On occasions, one great basic principle behind true spiritual ability in ministry is lost sight of. On the one hand, time spent in preparation for any given project is vital for success, while on the other hand, some may act effectively under conditions of necessity without prior specific preparation. But this cannot be repeated without the intense labour of premeditation. The Spirit does enable such speakers to co-ordinate material quickly, employing the continuous exercises of the individual so used. With others, however, their ministry is a result of much prior preparation. The dangers are that ministry with prior specific preparation can be delivered mechanically, while ministry without such preparation can lack order and substance; each speaker must determine before the Lord how he has been equipped to serve, indeed whether he should be a speaker at all. Another danger is that some speakers who claim to be led of the Spirit form a habit of following others in ministry, basing their own remarks on the previous speaker’s subject. This can be a great success if they indeed are led of the Spirit along this line of ministry, but in other cases this may result in passages of the Word being read with the make-believe air of ability, the true meaning remaining untouched in a multitude of words. This danger arises from a state of mental laziness which will not apply itself to ‘labouring in the word’. The leading of the Spirit never relieves us of this responsibility. The lampstand of the holy place was of ‘beaten work’.FORCE
On the other hand, it does not follow that the individual who has made preparation for public ministry must immediately express himself. Restlessness may cause one to act impatiently to the detriment of the well-being of the assembled saints. Forcing an opening by selecting a ‘suitable’ hymn, or over riding another who manifests some exercise about participation in ministry, are forms of assertion that bring the leading of the Spirit into disrepute. Self-abnegation is one of the fruits of the Spirit, and timeliness in activity is His work. The spirits of the prophets are subject to the prophets, 1 Cor. 14. 32.PURSUIT OF A THEME IN WORSHIP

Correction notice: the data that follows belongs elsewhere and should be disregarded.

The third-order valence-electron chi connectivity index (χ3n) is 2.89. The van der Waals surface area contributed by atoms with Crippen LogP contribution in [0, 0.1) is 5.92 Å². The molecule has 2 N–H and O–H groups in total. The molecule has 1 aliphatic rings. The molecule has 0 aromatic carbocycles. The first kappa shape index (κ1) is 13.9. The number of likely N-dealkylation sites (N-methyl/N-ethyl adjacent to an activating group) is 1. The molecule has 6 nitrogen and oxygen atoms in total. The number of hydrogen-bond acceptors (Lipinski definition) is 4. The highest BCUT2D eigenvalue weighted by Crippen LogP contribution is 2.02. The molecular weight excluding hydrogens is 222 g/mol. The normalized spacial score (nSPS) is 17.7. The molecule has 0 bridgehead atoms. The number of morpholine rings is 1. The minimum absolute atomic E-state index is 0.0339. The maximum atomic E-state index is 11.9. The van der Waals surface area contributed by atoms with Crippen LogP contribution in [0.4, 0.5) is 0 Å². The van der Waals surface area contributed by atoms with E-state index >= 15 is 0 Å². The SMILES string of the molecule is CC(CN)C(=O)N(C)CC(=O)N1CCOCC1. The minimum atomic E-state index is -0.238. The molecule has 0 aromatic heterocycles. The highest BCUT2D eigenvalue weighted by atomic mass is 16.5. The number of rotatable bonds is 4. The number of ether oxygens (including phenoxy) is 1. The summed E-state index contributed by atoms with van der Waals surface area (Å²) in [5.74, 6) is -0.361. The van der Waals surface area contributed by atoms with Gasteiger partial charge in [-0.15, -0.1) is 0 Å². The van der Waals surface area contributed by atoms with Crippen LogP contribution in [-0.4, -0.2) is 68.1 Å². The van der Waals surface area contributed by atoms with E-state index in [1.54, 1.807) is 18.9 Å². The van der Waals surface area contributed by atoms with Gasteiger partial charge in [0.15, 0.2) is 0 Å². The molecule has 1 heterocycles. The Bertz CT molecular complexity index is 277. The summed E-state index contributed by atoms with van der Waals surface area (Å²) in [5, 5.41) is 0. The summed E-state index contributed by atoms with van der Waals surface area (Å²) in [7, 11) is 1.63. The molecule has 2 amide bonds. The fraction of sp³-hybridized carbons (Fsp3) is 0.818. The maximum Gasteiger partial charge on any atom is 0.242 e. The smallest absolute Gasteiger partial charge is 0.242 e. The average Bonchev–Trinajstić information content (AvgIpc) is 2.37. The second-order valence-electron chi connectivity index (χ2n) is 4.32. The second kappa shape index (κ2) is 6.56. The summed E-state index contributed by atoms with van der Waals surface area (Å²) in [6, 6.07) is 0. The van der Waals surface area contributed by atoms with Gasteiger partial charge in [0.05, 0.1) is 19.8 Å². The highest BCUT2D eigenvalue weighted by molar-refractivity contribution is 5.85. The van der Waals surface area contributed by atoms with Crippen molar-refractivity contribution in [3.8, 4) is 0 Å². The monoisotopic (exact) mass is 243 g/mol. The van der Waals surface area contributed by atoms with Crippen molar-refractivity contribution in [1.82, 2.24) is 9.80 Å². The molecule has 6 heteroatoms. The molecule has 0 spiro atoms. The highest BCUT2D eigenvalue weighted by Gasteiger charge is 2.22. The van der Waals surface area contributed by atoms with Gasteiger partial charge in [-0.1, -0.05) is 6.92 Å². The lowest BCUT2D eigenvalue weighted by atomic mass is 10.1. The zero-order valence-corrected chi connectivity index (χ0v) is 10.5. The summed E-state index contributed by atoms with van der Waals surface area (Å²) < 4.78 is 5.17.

Sometimes there is not sufficient spiritual ability to continue a theme in worship, and that is to be lamented. On the other hand, the development of a theme cannot properly be forced into a meeting, neither is it necessary to follow slavishly something that has been started. Such procedure can easily become ‘artificial’, ‘manufactured’ or ‘automatic’. This conception has been the cause of silence on the part of some who could take part publicly to the profit of all. Again, young believers may take part in worship in a gathering, without waiting for more mature years of greater knowledge and experience necessary to pursue a theme constructively and spiritually. Because the gracious Spirit has been pleased to guide the saints progressively along a given aspect of truth in the past, let us discipline our hearts to discern and follow it in reality when it recurs, and not attempt to imitate it mechanically.DISCOURTESY
Under the guise of the Spirit’s leading, many a breach of good manners has been committed. Out of a spirit of envy or bigotry individuals prevent others of greater ability participating. The sin of clerisy is certainly to be shunned, but so is ‘every-man ministry’; the New Testament shows the wrong of both extremes. It is unsound and unscriptural to talk of ‘having one’s turn’. Not all are gifted for public ministries. Grief has filled the hearts of many saints who have witnessed individuals suddenly taking part after long periods of silence, particularly because some ‘stranger’ or ‘gifted’ person is present. After the unmannerly demonstration of their ‘unrecognized ability’ they lapse into their silence again. How grieving to the Spirit this must be!CONVENTIONALISM
A barren routine that is maintained through a dormant knowledge of the Lord’s commandments is to be deplored. How wearisome is the procedure of natural sentiment which never presents anything fresh and instructive!
In all these items one recognizes that the overruling operations of the Spirit have been seen, and will, doubtless, be seen again. The aim of these remarks is to cause us genuinely to cry, ‘Awake, O north wind; and come, thou south; blow upon my garden, that the spices thereof may flow out. Let my beloved come into his garden, and eat his pleasant fruits’, Song of Songs, 4. 16.
Conclusion of the series.